In a novel technology, scientists at the CSIR-Central Leather Research Institute (CLRI) in Chennai have made a useful breakthrough, extracting high-grade gelatin from raw animal hide and skin trimming wast at leather tanneries.
A huge amount of raw trimming waste accounts for about seven per cent of the total quantity of raw material processes. On average in India, about 800,000 tons of raw hides and skins are processed annually for leather manufacture. So that means more than 50,000 tons of raw trimming wastes are generated from various leather tanning clusters in India.
According to B Madhan, principal scientist, CLRI, the predominant constituent of the raw trimmings are collagen, a structural protein present in the extracellular matrix. The collagen is chemically and thermally processed to make gelatin. “Collagen is found in the tendons, skin, bone, connective tissue of mammalian, avian and fish species. The destruction or partial hydrolysis of cross linkages between three polypeptides chains of collagen is transformed to gelatin through extraction. Gelatin is a translucent brittle solid substance, slightly yellow, nearly tasteless and odourless. The quality of the gelatin is determined by molecular weight distribution as well as various parameters such as bloom strength, clarity and organic content. Using one tonne of trimming waste we can produce about 200 kg of high-grade gelatin, which costs `500 per kg and in retail it can be sold up to `1,000 per kg,” Madhan said.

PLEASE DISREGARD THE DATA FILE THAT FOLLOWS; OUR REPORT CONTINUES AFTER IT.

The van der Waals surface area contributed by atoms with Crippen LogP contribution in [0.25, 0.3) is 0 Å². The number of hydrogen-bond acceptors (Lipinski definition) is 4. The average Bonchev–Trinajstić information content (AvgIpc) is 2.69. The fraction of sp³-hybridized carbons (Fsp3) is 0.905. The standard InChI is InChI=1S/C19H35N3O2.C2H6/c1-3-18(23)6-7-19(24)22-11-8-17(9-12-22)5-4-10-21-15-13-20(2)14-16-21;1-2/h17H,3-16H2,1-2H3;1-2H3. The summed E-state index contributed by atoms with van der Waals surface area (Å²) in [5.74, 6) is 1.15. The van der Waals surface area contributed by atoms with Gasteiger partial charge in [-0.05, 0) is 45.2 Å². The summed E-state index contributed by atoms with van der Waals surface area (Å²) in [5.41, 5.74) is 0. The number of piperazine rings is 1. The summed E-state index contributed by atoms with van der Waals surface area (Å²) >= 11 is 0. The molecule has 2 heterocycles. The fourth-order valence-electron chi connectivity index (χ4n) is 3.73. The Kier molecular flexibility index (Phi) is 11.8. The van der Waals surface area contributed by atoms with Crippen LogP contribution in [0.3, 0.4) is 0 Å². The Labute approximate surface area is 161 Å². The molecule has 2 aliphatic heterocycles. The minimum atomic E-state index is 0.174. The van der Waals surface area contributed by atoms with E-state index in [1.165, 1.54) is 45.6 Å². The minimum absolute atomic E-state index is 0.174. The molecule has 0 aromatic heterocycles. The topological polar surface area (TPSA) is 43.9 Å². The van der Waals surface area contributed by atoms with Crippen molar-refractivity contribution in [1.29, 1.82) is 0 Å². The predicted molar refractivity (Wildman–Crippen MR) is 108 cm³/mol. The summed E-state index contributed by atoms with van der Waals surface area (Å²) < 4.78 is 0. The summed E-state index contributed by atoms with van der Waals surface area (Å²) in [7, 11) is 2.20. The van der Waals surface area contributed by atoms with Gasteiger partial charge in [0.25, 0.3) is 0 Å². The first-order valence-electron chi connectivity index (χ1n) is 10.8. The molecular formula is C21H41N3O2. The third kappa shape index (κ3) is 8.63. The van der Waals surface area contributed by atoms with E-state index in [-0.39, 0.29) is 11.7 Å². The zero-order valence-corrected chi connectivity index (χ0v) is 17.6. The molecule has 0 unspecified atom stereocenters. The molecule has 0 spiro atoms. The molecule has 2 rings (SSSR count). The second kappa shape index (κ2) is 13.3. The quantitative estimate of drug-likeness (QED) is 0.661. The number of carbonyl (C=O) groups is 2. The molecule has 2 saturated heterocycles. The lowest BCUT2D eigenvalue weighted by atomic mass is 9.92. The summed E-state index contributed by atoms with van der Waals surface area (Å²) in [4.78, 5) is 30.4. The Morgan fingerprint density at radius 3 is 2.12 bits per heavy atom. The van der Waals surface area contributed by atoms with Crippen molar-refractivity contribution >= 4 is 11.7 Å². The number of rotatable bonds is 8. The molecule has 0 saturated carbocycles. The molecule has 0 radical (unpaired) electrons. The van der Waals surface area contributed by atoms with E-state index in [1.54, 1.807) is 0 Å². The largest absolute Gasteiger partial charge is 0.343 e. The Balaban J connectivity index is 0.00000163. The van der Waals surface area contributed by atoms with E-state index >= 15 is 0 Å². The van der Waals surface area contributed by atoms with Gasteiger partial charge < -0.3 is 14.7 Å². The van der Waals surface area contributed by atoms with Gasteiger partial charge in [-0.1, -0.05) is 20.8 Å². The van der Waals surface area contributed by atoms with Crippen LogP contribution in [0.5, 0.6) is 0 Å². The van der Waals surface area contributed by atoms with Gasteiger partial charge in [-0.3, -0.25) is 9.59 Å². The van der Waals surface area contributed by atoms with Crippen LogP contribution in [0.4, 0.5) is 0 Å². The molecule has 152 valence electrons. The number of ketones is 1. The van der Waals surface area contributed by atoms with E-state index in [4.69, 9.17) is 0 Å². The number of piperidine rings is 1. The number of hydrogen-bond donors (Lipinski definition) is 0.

P Saravan, Head of Project Planning and Business Development, CSIR, said the technology was exclusively licensed at a cost of 10 million rupees to Chennai-based Anipro Manufacturing Company for making gelatin and protein hydrolysate within India.